This provision does not mean that there will always be such an instance where the cost for a particular month exceeds the threshold and would have to be carried forward to the next month. This provision is in place to cater for rare occasions where there may be events in one month that would result in the cost exceeding the 75% threshold, for example, it was reported in the first quarter report of the Bank of Guyana (BoG) that production from Liza one was paused to facilitate maintenance work. There is also another example with the flaring issue where EEPGL encountered problems with the gas compressor, resulting in the company having to unavoidably flare the gas and thus be subject to a flaring penalty.

It should be noted that to date, neither of the above-named commentators, professors and other professionals alike sought to perform a comprehensive analysis of the approved projects (except for international analytics firms such as Rystad). In so doing, this would inform their opinion from an evidenced based standpoint by employing some element of financial modelling techniques in the analysis. There is sufficient data that is publicly available for each project to derive the project economics of each field and which can be used to construct a financial model for the four approved projects so far, namely, Liza 1, 2, Payara and Yellowtail.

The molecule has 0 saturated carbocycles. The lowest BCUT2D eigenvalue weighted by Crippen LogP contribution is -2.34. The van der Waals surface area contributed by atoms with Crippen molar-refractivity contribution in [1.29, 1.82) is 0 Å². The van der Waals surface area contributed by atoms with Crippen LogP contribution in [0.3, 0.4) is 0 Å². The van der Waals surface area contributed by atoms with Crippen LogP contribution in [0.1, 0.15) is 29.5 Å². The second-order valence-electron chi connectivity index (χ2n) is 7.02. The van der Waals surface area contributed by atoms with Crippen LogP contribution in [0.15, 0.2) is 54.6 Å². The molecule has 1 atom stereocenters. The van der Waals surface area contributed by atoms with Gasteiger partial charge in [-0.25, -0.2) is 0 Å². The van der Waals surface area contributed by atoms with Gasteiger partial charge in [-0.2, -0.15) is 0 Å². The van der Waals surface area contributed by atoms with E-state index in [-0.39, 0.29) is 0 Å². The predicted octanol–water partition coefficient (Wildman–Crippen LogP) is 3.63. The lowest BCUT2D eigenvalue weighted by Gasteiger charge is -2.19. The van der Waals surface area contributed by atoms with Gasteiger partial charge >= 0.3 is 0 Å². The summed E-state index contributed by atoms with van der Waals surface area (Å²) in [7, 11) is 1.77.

This article, therefore, seeks to present a comprehensive analysis of the four approved projects over the estimated life of each and collectively. The findings of the analysis demonstrate under a base case scenario what would be the payback period of the development cost and / or initial investment for each project, the future cash flows, profit, and royalty which constitute Guyana’s Take and the Oil Companies take in the given scenario, the Net Present Value (NPV), Internal Rate of Return (IRR), Return on Investment (ROI) and other financial indicators.

About the Author

Joel Bhagwandin is a financial and economic analyst, an academic researcher and writer, a junior business executive, and thought leader. Joel is actively engaged in providing insights and analyses on a range of public policy, economic and macrofinance issues in Guyana for the past 5+ years. In this regard, he has authored more than 300 articles covering a variety of thematic areas in public policy and macro-finance. Joel has more than fourteen years’ experience in banking, corporate finance, management, consulting, and academic research. Academically, Mr. Bhagwandin is the holder of a master’s degree in business management with specialisation in banking and finance from Edinburgh Napier University. His specialties and skills include: Corporate Finance, Banking, Capital Markets & Securities, Business Intelligence & Data Analysis.

SPHEREX Analytics, of which Bhagwandin is Director, is the Think Tank/Research and Analyses Arm of SPHEREX Professional Services.